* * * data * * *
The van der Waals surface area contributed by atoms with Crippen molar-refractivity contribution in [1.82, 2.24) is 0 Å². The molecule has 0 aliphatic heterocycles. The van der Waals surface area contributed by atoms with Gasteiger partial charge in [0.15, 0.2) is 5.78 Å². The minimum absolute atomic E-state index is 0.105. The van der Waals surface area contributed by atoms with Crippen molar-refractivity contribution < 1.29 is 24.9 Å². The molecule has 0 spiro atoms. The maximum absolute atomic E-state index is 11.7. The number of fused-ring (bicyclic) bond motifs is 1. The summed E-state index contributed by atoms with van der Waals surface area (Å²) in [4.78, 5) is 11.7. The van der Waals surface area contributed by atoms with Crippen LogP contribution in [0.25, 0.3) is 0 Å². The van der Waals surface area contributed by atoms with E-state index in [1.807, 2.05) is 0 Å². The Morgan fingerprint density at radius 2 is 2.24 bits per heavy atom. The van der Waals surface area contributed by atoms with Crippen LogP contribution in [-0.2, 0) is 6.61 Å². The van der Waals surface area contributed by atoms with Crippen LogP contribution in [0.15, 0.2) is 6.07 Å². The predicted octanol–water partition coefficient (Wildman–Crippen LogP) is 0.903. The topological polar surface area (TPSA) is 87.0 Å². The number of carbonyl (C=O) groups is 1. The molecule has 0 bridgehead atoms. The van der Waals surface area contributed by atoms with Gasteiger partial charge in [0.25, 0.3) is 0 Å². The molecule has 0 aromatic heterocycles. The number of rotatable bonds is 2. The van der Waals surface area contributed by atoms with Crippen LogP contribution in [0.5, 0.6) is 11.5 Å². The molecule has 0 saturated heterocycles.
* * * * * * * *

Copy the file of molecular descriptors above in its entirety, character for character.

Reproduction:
The van der Waals surface area contributed by atoms with Crippen molar-refractivity contribution in [1.82, 2.24) is 0 Å². The molecule has 0 aliphatic heterocycles. The van der Waals surface area contributed by atoms with Gasteiger partial charge in [0.15, 0.2) is 5.78 Å². The minimum absolute atomic E-state index is 0.105. The van der Waals surface area contributed by atoms with Crippen molar-refractivity contribution < 1.29 is 24.9 Å². The molecule has 0 spiro atoms. The maximum absolute atomic E-state index is 11.7. The number of fused-ring (bicyclic) bond motifs is 1. The summed E-state index contributed by atoms with van der Waals surface area (Å²) in [4.78, 5) is 11.7. The van der Waals surface area contributed by atoms with Crippen LogP contribution in [0.25, 0.3) is 0 Å². The van der Waals surface area contributed by atoms with E-state index in [1.807, 2.05) is 0 Å². The Morgan fingerprint density at radius 2 is 2.24 bits per heavy atom. The van der Waals surface area contributed by atoms with Crippen LogP contribution in [-0.2, 0) is 6.61 Å². The van der Waals surface area contributed by atoms with Crippen LogP contribution in [0.15, 0.2) is 6.07 Å². The predicted octanol–water partition coefficient (Wildman–Crippen LogP) is 0.903. The topological polar surface area (TPSA) is 87.0 Å². The number of carbonyl (C=O) groups is 1. The molecule has 0 bridgehead atoms. The van der Waals surface area contributed by atoms with Gasteiger partial charge in [0.25, 0.3) is 0 Å². The molecule has 0 aromatic heterocycles. The number of rotatable bonds is 2. The van der Waals surface area contributed by atoms with Crippen LogP contribution in [0.5, 0.6) is 11.5 Å². The molecule has 0 saturated heterocycles.